The less authentic presenters give status reports or executive summaries – that is to say, a general review of the background or status quo without any analysis. Their presentation says to the audience: “Here’s everything I know. Draw your own conclusions.” They’re given by people who don’t know what to believe, can’t see the forest for the trees, and/or are scared to put themselves forward. They’re not only not authentic, they aren’t a leader.
To be authentic, you have to be unafraid to state an opinion that may not be popular. Leaders who communicate effectively know that not every conversation will be positive, but they speak transparently and with honesty. They believe and trust what they say. One of my current clients – the CEO – said he expects his people to tell him what they believe, to say what they think should happen if they were in his shoes.
No. 4 You have to be fearless.
“But most don’t,” he said. “They tell me what they think I want them to tell me. It’s not an opinion. It’s an assumption. And that’s not the leadership I expect.” To be authentic you have to be fearless. The most authentic I see/hear are those who get the crux of the information out in the open as quickly as possible, then spend the remainder of the meeting time debating the best course of action. You can tell they’ve thought through the complexity and made it simple to understand, they trust their command of the information, and they stand up for themselves.
On the other hand, I get a lot of extremely good presenters who object to this point in particular, primarily because they have a less-than-productive relationship with their supervisor or colleague. I hear everything from “My boss doesn’t want my opinion, even if they ask” to “They’ve already made their decision, I’m only justifying their POV” to “They’re setting me up to be wrong in public.”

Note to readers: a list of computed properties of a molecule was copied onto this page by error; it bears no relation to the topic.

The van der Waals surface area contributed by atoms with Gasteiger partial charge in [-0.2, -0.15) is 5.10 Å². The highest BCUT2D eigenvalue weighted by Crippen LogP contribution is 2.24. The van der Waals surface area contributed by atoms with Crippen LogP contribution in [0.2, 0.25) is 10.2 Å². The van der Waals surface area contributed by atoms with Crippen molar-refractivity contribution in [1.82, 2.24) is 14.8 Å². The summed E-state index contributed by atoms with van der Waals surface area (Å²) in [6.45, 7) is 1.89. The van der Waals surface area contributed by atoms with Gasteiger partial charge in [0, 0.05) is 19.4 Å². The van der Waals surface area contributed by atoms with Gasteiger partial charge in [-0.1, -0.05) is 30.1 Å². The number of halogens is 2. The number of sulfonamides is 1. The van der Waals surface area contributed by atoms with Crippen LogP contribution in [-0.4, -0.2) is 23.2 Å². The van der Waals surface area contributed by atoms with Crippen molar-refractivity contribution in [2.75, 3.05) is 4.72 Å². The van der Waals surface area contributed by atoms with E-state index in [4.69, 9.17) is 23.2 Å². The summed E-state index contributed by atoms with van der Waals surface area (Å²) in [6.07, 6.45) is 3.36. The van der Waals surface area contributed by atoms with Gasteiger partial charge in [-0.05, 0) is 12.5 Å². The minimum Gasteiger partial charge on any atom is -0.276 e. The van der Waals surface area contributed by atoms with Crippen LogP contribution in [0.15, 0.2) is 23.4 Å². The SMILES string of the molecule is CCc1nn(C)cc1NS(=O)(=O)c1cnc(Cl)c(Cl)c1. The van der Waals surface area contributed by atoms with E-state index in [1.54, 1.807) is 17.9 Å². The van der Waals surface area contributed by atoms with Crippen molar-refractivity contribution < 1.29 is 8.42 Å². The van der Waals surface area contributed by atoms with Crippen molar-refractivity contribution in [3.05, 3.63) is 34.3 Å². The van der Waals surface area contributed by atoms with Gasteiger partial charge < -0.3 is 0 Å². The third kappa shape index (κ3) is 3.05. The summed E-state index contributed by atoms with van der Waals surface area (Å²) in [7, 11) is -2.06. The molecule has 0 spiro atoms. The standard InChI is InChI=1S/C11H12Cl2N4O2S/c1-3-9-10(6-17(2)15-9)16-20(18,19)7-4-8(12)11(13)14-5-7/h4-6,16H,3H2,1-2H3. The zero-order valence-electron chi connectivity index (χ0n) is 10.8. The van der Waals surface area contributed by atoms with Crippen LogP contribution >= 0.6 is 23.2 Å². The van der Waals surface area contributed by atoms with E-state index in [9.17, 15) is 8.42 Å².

In individual situations, these may be true. But the most authentic speakers are definitive and right. They’re never indecisive and vague. Even as a middle ground, wouldn’t it be more authentic to be fearless but wrong, rather than silent and indecisive? If nothing else, you look like you’re taking responsibility. You face complexity, trouble and tough decisions. Authentic speakers avoid nothing.
No. 5 You have to be passionate.
You’re the only person who will make your topic interesting. PowerPoint or Keynote might look attractive and dazzle the eye on the stage or page, but people aren’t persuaded to change their behaviour based on what they see. One of my favourite lines, from my favourite mentors: “If you need PowerPoint to give you a personality, we have a much bigger problem at hand.”
Your words – delivered by you, in ways which engage the audience through body technique, eye contact, voice and gestures – are what change people’s attitude, opinion and behaviour. Authentic people work at exciting their audiences, and the number one way to do this is to talk about what’s important to the audience – not to talk about themselves.
Lots of people think they’re ready to present their recommendations or POVs because they wrote their slides. More often than not, the speaker is ill-prepared, and when we can see the speaker reading their own slides – or they’re reading the words to us – their credibility is ruined. Their authenticity disappears.
Here’s the good news.
When you finally get to the point that you’re authentic, it’s easier. There’s less work. You don’t have to pretend to be someone else. You are you. You know what you’re going to say. You speak and act naturally. You’re clear and transparent. You impress because you demonstrate the highest level of public speaking: you show you can think on your feet. That’s not just being authentic – you actually achieve impact.
What other attributes do you think it means to be authentic?